By Lin Noueihed
CAIRO (Reuters) - Egyptian Prime Minister Sherif Ismail said on Monday that turnout during the previous day's parliamentary election was just 15-16 percent but should rise now after public sector workers were given a half-day off to vote.
Voters, however, appeared to be shunning the ballot box for a second day on Monday in what one newspaper called "an election without voters", highlighting growing disillusionment since the army seized power in 2013 and promised to restore democracy.
Sunday and Monday's voting levels were extremely low, a in sharp contrast to the long lines of the 2011-12 election.
Younger Egyptians who comprise the majority of the population, stayed away with many people dismissing it as a sham.
Coming days after President Abdel Fattah al-Sisi urged Egyptians to cast their ballots, the low turnout suggested the former general, who once enjoyed cult-like adulation, was losing some of his appeal.
In 2013, then-army chief Sisi overthrew Egypt's first freely-elected president, the Muslim Brotherhood's Mohamed Mursi, and promised a "roadmap to democracy".
He then launched the fiercest crackdown on dissent in Egypt's modern history, jailing thousands of Mursi's supporters as well as activists at the forefront of the 2011 revolt that ended Hosni Mubarak's 30-year rule and ignited hopes of change.
Last year's presidential election was extended for a third day in order to boost turnout, with pro-government media pushing Egyptians to show up. Sisi won 97 percent of votes.
This time, even Egypt's largely loyalist press focused on the lack of interest in the polls. Analysts say Sisi may try to spin the apathy to his favour by arguing that Egyptians place more faith in the presidency.
"An election without voters," said a front page headline in the business daily Al-Mal. "Elections without queues," read a headline in Al Shorouk.
Even the pro-government Al Ahram zeroed in on the absence of young people at the ballot box.
"We don't know anything about these candidates so I'm not going to give my vote to someone who doesn't deserve it," Michael Bassili, 19, from Alexandria.
"As youth we're trying to fix the country and we'll work to do this...but these guys are just interested in money and themselves."
Egypt has had no parliament since June 2012 when a court dissolved the democratically elected main chamber, then dominated by the Brotherhood, reversing a key accomplishment of the 2011 Tahrir Square uprising.
Repeatedly postponed, Egypt's elections are now taking place over two rounds on Oct 18-19 and Nov 22-23. This week, voters cast their ballots in 14 regions including Egypt's second city of Alexandria on the Mediterranean coast.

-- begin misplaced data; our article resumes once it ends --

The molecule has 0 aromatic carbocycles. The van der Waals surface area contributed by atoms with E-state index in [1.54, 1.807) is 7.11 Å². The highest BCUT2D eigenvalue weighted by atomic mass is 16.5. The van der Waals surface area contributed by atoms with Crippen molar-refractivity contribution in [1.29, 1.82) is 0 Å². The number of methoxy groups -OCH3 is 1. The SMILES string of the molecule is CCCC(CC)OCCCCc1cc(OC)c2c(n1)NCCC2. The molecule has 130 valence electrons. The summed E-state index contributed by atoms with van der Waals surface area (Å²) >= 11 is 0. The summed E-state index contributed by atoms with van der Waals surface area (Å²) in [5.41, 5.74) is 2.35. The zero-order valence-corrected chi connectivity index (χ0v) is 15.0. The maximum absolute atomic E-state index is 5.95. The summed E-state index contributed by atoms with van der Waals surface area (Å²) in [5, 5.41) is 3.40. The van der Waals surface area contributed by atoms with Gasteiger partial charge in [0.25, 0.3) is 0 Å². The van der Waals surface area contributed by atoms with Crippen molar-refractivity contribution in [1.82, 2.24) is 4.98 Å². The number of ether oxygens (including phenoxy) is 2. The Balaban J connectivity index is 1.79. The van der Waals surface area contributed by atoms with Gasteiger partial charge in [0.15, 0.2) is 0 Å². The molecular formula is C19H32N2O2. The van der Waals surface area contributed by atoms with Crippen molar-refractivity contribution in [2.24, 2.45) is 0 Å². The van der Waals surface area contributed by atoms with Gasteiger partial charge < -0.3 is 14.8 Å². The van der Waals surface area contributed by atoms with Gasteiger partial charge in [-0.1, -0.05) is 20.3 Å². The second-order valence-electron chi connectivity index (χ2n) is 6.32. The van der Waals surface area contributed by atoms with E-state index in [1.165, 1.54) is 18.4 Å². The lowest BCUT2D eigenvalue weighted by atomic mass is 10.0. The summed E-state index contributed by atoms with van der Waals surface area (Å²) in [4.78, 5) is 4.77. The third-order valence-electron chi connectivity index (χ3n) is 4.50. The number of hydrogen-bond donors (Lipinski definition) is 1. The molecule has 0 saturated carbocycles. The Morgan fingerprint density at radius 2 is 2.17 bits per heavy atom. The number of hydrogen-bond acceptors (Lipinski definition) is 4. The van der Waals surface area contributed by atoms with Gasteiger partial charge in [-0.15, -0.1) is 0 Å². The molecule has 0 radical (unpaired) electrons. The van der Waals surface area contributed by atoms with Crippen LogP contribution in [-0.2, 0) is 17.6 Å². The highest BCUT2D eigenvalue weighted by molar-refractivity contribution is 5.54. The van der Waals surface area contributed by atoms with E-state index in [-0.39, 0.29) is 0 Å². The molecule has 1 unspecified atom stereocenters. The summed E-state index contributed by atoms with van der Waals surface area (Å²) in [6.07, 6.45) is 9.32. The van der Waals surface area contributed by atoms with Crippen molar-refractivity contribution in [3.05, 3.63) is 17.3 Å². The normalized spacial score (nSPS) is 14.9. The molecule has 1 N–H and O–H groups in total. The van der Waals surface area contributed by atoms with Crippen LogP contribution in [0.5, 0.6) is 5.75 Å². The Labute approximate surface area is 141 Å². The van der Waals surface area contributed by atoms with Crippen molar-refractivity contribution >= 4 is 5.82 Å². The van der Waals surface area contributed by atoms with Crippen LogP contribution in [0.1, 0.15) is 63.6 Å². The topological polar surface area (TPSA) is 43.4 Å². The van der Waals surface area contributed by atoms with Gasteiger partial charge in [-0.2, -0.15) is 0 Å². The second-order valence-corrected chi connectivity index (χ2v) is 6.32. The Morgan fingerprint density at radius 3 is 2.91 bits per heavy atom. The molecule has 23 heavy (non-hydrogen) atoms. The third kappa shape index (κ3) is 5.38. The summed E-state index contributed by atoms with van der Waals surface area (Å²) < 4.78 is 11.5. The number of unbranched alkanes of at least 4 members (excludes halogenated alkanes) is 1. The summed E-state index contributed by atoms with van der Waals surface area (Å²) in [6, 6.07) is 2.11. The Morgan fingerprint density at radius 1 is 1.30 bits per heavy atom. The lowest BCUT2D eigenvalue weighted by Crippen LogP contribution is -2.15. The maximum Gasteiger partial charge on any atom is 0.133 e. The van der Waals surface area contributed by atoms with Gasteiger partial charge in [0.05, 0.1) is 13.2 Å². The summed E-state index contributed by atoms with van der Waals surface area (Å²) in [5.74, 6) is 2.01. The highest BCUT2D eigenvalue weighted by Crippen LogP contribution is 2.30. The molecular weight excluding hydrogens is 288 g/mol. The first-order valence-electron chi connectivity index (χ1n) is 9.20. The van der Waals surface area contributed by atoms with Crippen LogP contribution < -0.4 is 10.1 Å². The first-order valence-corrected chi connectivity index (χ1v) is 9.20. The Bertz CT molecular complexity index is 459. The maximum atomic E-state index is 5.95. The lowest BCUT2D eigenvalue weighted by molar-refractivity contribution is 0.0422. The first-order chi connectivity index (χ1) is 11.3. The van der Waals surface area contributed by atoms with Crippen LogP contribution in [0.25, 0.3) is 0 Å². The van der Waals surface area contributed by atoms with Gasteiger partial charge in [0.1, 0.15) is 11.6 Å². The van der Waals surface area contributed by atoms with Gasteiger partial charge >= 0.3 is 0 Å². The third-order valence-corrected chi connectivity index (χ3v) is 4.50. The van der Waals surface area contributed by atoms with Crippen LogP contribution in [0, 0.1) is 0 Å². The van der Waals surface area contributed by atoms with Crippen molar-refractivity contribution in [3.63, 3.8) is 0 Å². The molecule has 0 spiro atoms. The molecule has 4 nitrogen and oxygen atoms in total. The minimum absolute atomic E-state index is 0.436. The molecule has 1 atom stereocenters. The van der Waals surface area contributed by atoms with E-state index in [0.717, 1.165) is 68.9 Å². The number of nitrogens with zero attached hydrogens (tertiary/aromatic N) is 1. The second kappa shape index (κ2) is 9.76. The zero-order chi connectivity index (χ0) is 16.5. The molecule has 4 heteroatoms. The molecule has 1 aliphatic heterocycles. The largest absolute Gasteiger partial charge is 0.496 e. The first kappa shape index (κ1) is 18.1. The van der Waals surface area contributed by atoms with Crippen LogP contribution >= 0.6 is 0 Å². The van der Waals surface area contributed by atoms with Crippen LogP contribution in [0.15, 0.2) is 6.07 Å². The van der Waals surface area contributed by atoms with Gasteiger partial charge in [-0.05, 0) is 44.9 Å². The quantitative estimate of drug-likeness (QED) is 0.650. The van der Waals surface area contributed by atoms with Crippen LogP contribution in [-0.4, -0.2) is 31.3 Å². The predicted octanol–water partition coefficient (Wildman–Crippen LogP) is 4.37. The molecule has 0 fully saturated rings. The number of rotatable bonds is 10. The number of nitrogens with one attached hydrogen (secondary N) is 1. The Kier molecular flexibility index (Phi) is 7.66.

Critics say an electoral system that puts the emphasis on individuals is a throwback to Mubarak-era politics, which favoured candidates with wealth and connections.
Of the 568 elected seats overall, 120 will be contested by closed winner-takes-all lists. But even these are expected to be dominated by loyalists.
Outlawed and branded a terrorist group, the Brotherhood, which won almost half the seats in the last election, is boycotting as is much of the secular and liberal opposition.
An alliance of socialist opposition parties that had been due to contest for seats eventually pulled out.
"There is obvious refusal to participate, which is proof that the people know what is going on right now is a farce designed to make the current regime look democratic," said Mohamed Soudan, an exiled Brotherhood official.
"For the Love of Egypt", an alliance of loyalist parties and politicians, is contesting all list seats and is expected to dominate.
The Islamist Nour Party, which came second in the last election, has taken part and there was anecdotal evidence of marginally higher turnout in some poorer areas where Islamist sympathies run deep. Neverthless, Nour is not expected to scoop up Islamist votes that would have gone to the Brotherhood because it endorsed Mursi's overthrow.
Even some who voted for Sisi last year are not planning to cast a ballot this time.
"There is security since Sisi took power and that's good but its not just about security. A lot of things need to change, the economy, tourism, the high prices in the country," said Ahmed, a 35-year-old father of three.